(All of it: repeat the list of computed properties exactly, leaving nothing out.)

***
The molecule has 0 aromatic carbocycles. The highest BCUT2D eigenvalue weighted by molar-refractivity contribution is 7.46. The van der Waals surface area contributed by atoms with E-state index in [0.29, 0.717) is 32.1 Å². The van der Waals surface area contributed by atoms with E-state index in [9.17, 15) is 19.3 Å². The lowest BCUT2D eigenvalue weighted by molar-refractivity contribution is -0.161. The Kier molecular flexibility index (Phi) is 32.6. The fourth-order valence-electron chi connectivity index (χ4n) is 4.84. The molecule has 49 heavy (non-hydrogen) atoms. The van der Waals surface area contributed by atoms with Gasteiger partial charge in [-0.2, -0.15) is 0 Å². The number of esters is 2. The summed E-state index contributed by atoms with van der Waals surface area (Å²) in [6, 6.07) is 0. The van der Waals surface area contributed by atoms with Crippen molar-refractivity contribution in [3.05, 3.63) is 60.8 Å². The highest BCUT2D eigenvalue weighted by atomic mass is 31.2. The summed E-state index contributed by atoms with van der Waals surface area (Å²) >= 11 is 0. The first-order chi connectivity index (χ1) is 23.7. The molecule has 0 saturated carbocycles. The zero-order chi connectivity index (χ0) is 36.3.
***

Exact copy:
The molecule has 0 aromatic carbocycles. The highest BCUT2D eigenvalue weighted by molar-refractivity contribution is 7.46. The van der Waals surface area contributed by atoms with E-state index in [0.29, 0.717) is 32.1 Å². The van der Waals surface area contributed by atoms with E-state index in [9.17, 15) is 19.3 Å². The lowest BCUT2D eigenvalue weighted by molar-refractivity contribution is -0.161. The Kier molecular flexibility index (Phi) is 32.6. The fourth-order valence-electron chi connectivity index (χ4n) is 4.84. The molecule has 49 heavy (non-hydrogen) atoms. The van der Waals surface area contributed by atoms with Gasteiger partial charge in [-0.2, -0.15) is 0 Å². The number of esters is 2. The summed E-state index contributed by atoms with van der Waals surface area (Å²) in [6, 6.07) is 0. The van der Waals surface area contributed by atoms with Crippen molar-refractivity contribution in [3.05, 3.63) is 60.8 Å². The highest BCUT2D eigenvalue weighted by atomic mass is 31.2. The summed E-state index contributed by atoms with van der Waals surface area (Å²) >= 11 is 0. The first-order chi connectivity index (χ1) is 23.7. The molecule has 0 saturated carbocycles. The zero-order chi connectivity index (χ0) is 36.3.